On January 10, 2019, Alcon Entertainment filed a lawsuit in California federal court against French car maker, Peugeot, claiming that it has not been paid the $30 million promised by the French auto maker to have its logo prominently featured in the movie “Blade Runner 2049.”

Alcon described in its 132-page complaint how Peugeot worked with the studio for months to perfect the look of the flying car at issue, known as “spinner” in the movie, which flying car would feature the Peugeot logo, in exchange for a $500,000 product placement fee, as well as $30 million that would be used to produce advertisements for marketing the film and brand. However, Peugeot did not pay anything, and even claimed an official deal was never reached.

The “Blade Runner” franchise is known for incorporating well-known brands, such as Coca-Cola and Pan Am, into their films, and making product placement of such brands “an integral part of the franchise,” according to the complaint.

Alcon stated, “Peugeot was just using the product placement as a strategy to return to the United States market after being away for 35 years,” and that “The brand would have a presence throughout the storyline of a major motion picture that would not only be seen by tens of millions of people around the world in its initial theatrical release alone, but had real prospects to be an enduring piece of human art that would remain relevant, viewed and revered for decades.”

During production, Peugeot is alleged to have kept delaying on signing an official paper version of its agreement with Alcon, and eventually tried to break the deal and pretend it had never existed. By this point, just months before the film was due to be released, it would have been impossible to remove the Peugeot product placement from the film or get a new automotive partner.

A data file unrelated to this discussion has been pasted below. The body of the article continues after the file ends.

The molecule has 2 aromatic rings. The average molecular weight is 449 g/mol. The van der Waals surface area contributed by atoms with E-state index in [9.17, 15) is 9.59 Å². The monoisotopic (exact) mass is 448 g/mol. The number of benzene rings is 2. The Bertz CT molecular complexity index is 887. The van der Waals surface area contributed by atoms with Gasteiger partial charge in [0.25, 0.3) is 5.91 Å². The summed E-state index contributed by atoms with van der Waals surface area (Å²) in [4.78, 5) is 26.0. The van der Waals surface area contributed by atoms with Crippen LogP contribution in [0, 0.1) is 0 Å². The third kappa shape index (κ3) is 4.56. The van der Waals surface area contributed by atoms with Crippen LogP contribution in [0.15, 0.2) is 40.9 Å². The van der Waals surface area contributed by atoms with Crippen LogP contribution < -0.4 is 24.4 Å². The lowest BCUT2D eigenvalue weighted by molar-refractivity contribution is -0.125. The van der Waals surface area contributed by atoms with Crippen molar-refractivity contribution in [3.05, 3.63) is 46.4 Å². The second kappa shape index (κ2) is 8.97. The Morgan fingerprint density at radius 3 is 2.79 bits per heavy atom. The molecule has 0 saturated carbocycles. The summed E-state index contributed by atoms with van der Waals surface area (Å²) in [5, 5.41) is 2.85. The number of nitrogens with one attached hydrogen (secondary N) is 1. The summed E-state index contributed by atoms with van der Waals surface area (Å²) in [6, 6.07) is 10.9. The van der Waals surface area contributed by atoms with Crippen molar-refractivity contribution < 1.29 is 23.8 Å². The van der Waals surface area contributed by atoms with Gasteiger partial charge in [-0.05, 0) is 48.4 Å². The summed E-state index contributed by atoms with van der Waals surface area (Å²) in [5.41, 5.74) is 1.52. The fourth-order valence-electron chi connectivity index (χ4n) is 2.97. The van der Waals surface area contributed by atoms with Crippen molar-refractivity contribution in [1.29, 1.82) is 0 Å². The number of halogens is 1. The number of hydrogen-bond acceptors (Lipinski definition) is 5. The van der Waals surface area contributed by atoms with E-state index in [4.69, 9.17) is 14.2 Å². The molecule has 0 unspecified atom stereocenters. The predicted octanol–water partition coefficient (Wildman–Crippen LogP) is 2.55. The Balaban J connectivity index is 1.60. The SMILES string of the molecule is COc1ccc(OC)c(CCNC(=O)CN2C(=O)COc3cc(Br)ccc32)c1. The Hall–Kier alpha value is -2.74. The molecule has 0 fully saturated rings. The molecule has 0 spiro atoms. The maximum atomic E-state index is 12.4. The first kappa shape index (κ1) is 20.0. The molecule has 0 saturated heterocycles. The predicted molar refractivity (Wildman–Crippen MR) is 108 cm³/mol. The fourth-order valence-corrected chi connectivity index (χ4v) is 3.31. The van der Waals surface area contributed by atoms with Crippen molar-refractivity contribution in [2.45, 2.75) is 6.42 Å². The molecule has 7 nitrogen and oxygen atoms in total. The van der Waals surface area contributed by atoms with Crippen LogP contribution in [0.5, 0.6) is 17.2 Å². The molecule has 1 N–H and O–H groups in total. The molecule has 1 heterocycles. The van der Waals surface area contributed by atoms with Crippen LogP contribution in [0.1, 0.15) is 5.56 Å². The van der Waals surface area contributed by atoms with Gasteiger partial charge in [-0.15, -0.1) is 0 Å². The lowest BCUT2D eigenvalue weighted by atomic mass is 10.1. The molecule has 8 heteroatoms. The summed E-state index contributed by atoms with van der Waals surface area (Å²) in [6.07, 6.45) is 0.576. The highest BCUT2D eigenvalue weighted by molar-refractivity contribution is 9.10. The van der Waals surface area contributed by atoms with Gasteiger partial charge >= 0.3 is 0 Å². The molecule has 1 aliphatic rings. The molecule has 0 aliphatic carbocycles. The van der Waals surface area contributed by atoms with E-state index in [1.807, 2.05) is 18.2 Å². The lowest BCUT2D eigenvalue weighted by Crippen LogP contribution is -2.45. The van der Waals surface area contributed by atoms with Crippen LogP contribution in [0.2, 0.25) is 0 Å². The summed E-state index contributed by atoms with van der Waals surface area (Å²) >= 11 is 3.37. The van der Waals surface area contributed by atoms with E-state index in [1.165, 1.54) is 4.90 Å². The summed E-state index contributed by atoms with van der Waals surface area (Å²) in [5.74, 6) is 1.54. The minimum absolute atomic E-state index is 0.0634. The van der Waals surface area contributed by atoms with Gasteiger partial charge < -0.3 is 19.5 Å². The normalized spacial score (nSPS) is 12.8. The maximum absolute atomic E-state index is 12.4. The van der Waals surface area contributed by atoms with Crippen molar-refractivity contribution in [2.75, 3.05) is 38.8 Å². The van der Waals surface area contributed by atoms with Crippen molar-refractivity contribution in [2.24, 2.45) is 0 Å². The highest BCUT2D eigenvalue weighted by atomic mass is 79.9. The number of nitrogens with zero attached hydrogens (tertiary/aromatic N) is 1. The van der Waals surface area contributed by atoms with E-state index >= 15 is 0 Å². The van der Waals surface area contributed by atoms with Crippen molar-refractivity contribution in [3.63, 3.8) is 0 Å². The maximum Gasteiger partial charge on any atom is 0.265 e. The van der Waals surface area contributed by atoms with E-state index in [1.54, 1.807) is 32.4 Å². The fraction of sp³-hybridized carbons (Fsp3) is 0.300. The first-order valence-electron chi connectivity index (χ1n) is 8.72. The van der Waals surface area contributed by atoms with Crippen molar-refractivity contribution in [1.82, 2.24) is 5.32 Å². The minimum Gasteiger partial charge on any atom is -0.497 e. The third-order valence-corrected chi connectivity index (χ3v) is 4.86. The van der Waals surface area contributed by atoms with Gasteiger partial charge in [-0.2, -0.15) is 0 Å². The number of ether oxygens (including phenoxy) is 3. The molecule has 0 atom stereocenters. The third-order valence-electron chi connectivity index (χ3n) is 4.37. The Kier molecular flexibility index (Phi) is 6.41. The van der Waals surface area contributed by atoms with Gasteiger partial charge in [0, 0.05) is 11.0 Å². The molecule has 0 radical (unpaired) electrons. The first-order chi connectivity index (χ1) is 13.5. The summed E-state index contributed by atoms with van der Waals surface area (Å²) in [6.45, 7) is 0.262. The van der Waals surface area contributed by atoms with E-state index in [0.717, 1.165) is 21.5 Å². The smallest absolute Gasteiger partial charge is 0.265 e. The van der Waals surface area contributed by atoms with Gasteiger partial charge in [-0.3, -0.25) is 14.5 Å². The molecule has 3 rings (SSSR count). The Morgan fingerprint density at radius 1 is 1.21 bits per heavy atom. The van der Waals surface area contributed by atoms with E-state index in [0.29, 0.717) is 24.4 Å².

According to the complaint, product placement agreements do not need to be in formal signed contracts to be enforceable under California or U.S. law. Though “Blade Runner 2049” grossed about $260 million in worldwide box office, Alcon said it missed $30 million worth of marketing, and without having paid a cent, Peugeot’s brand got at least 12 seconds of screen time, along with prominent placement on the film’s marketing posters featuring “spinner.”

The suit includes claims of breach of contract, breach of implied covenant of good faith and fair dealing, promissory estoppel, breach of duty to negotiate in good faith, fraud, reasonable value of services and quantum meruit.

Alcon is represented by Edward M. Anderson and Regina Yeh of Anderson Yeh PC.

Counsel information for Peugeot was is not yet available.

The case is Alcon Entertainment LLC v. Automobiles Peugeot SA et al., case number 2:19-cv-00245, in U.S. District Court for the Central District of California.

* Lowe & Associates (“The Firm”) is a boutique entertainment and business litigation firm located in Beverly Hills, California. The Firm has extensive experience handling cases involving entertainment law, having provided top quality legal services to its clients since 1991. The Firm is recognized in multiple publications for its many achievements and high ethical standards, including Martindale-Hubbell and Super Lawyers.

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